Rosenthal, Cards escape to reward rebounding Lynn
Closer allows two, but ends threat on DP; starter goes 6 2/3 scoreless
ST. LOUIS -- The fireworks display awaited beyond center field Friday night, but the anticipation focused on the mound as the ninth inning teetered upon disaster.
The shutout had already been erased with two runs, the lead was cut to one and the Marlins still had the bases loaded with one out in the ninth when third baseman Matt Carpenter charged on a slowly hit grounder.
He quickly fired to second for one out, the turn to first from Daniel Descalso recorded a second and the Cardinals sealed a 3-2 win in front of 46,131 at Busch Stadium.
"It's a great play. He's always ready," Cards manager Mike Matheny said of Carpenter. "The game was right there in his hands, and none of us were surprised he makes the big play for us."
The Cardinals were desperate for the big play after closer Trevor Rosenthal entered the ninth with a three-run lead and watched the Marlins' offense come to life after starter Lance Lynn had avoided running into much trouble throughout the night.
Lynn, coming off an outing in which he lasted two innings and surrendered six runs, regained his form. The right-hander scattered five hits and struck out six while allowing just three baserunners to reach second base in 6 2/3 scoreless innings, leaving in the seventh after walking a pair.
Lynn allowed a leadoff walk in the fourth, but Yadier Molina erased it with a pickoff throw to first. A Marlins leadoff double in the sixth with the game still scoreless was stranded with a strikeout, lineout and popout.
Sam Freeman ended the seventh-inning threat, stranding the two baserunners Lynn walked.
"He did a nice job of limiting the damage," Matheny said. "He got into a little bit of trouble and Freeman did a really nice job of coming and helping him get out of it."
Lynn, when he has fallen on rough starts this season, has bounced back time and time again. He is now 3-1 this season in starts after allowing at least four runs, never surrendering more than two runs after such outings.
"When I'm successful, I show them the breaking pitches in the middle part of the game and then I go back to the fastball," Lynn said. "When it was all said and done tonight, I had a really good sinker, and when I have that, we're going to use it."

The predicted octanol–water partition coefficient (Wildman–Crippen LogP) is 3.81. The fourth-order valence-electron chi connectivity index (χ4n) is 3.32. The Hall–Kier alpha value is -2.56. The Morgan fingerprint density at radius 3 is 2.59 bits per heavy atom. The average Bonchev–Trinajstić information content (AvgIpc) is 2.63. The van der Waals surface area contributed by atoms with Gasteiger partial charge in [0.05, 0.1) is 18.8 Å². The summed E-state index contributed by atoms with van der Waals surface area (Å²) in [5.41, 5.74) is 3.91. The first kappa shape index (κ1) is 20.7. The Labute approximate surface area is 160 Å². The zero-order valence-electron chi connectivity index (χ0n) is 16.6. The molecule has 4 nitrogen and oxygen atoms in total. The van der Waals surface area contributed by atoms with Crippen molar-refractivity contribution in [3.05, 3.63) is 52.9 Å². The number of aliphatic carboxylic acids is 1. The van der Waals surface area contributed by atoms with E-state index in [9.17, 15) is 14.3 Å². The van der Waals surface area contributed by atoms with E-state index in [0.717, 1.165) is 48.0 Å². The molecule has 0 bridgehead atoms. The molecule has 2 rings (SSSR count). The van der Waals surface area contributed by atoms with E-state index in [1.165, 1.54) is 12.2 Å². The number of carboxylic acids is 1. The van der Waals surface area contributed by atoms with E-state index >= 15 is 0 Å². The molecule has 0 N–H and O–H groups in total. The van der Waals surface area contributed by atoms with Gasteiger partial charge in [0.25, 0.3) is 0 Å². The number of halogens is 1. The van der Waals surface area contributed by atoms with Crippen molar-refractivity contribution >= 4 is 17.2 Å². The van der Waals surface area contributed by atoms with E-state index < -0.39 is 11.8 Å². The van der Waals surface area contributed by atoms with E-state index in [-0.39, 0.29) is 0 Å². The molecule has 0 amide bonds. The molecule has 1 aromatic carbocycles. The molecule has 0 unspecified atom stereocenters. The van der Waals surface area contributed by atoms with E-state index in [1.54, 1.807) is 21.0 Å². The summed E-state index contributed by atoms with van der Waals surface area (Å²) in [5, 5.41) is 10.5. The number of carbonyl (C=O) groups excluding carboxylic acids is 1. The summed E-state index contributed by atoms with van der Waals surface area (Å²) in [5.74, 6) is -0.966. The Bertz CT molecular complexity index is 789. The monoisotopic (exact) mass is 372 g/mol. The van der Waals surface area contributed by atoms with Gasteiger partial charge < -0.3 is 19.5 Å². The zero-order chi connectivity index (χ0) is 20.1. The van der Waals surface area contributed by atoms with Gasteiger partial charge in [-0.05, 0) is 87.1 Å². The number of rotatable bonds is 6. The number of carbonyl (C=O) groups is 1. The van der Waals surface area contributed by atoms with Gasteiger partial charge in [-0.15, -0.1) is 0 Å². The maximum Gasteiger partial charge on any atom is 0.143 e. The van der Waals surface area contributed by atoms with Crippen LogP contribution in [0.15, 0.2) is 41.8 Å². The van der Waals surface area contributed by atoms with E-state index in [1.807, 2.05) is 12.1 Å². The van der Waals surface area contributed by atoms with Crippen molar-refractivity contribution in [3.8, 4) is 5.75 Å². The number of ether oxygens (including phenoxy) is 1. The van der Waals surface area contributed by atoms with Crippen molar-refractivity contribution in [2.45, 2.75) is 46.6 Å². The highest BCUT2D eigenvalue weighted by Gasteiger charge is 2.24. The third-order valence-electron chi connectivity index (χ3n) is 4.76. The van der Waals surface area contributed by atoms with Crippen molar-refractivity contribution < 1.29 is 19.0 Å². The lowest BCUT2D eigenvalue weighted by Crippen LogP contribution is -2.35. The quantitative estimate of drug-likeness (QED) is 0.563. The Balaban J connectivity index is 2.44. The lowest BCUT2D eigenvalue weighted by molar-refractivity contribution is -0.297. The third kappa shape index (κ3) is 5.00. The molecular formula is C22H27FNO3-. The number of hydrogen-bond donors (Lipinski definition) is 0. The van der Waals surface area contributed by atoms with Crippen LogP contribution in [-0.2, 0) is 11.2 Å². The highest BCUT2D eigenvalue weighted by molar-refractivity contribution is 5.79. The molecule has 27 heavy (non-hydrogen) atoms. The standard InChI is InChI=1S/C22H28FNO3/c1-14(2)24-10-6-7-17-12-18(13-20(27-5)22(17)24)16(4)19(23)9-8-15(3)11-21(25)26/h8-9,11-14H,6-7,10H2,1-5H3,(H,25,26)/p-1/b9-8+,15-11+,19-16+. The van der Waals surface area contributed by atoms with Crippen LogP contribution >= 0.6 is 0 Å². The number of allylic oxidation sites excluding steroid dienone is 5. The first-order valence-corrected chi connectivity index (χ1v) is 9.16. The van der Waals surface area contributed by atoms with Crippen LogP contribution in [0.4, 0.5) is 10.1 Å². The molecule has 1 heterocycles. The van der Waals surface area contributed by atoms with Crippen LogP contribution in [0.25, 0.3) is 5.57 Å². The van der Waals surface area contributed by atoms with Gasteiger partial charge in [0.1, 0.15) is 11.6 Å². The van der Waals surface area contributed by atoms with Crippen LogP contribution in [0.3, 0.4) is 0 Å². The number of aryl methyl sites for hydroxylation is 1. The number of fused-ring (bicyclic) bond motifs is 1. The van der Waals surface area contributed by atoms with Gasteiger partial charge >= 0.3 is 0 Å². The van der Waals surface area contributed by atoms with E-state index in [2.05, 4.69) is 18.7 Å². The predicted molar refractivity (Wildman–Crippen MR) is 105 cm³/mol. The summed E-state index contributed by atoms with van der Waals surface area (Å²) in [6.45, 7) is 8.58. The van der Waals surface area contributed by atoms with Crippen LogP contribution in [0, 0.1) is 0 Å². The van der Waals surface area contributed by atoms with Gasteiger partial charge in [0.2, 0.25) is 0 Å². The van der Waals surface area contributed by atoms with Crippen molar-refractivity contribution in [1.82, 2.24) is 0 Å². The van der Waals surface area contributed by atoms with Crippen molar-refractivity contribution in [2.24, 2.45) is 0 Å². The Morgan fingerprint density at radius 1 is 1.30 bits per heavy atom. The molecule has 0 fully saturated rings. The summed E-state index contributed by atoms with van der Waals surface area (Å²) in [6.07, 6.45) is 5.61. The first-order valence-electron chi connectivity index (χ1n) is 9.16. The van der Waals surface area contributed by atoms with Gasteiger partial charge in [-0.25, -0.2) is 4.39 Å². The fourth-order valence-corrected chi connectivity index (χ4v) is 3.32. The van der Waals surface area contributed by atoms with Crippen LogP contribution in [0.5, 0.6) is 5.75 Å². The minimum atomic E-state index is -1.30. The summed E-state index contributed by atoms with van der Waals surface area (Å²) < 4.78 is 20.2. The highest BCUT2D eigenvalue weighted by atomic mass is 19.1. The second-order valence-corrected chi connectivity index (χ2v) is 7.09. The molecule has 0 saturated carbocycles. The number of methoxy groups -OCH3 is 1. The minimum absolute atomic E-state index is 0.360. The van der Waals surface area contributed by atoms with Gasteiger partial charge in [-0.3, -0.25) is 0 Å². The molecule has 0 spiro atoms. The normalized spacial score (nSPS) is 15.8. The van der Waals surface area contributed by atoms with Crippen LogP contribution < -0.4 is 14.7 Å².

The Cardinals' offense, which struggled at times during the team's recent 10-game road trip, put runners in scoring position in just one inning Friday, but that proved to be enough.
Carpenter sent a 2-2 fastball from Marlins starter Nathan Eovaldi deep to right-center to begin the sixth, hitting the ball off the top of the outfield wall. Carpenter initially believed the hit to be a solo home run to break the tie, but umpires immediately ruled it in play, putting him at second with a double. A short crew-chief review confirmed the call.
While that one swing wouldn't provide early fireworks, it did prove to be a catalyst. Carpenter moved to third on a single by Matt Holliday, and he scored on a wild pitch. Two-out doubles from Molina and Oscar Taveras plated two more runs to give Lynn a three-run lead.
"We have depth, so that should lead to big innings," Matheny said. "Today that was a deciding inning. It's nice to see some guys get involved. Top to bottom we have guys that can do damage."
Pat Neshek pitched a shutout eighth despite allowing a pair of two-out singles, his 11th straight scoreless outing to lower his ERA to 0.79.
The ninth began to unravel from the onset. After Rosenthal loaded the bases with two singles and a hit batter, a fly ball to left field bounced off a sliding Holliday's glove to score one run. Rosenthal struck out the next hitter, but a full-count fastball to Marlins slugger Giancarlo Stanton missed the zone, walking him to bring in a second run.
That brought up Marlins third baseman Casey McGehee, who rolled over a changeup and hit it softly to Carpenter.
"It's a tough one. I'd like to have that at-bat over, I guess," McGehee said. "You've got to give him credit. He threw a pretty good changeup on that last pitch. I felt like I had a pitch to do the job with and I spoiled it, instead of getting the job done with one strike. But he's got good stuff and made a great pitch."
Rosenthal escaped with his 26th save of the season, capping a win that helped St. Louis move within four games of first-place Milwaukee in the National League Central. The Cardinals have now gained 2 1/2 games in three days.
The latest win didn't come without some angst when a late rally attempted to spoil Friday's fireworks.
"The bullpen got some work today," Matheny said. "But they did enough to get it done today."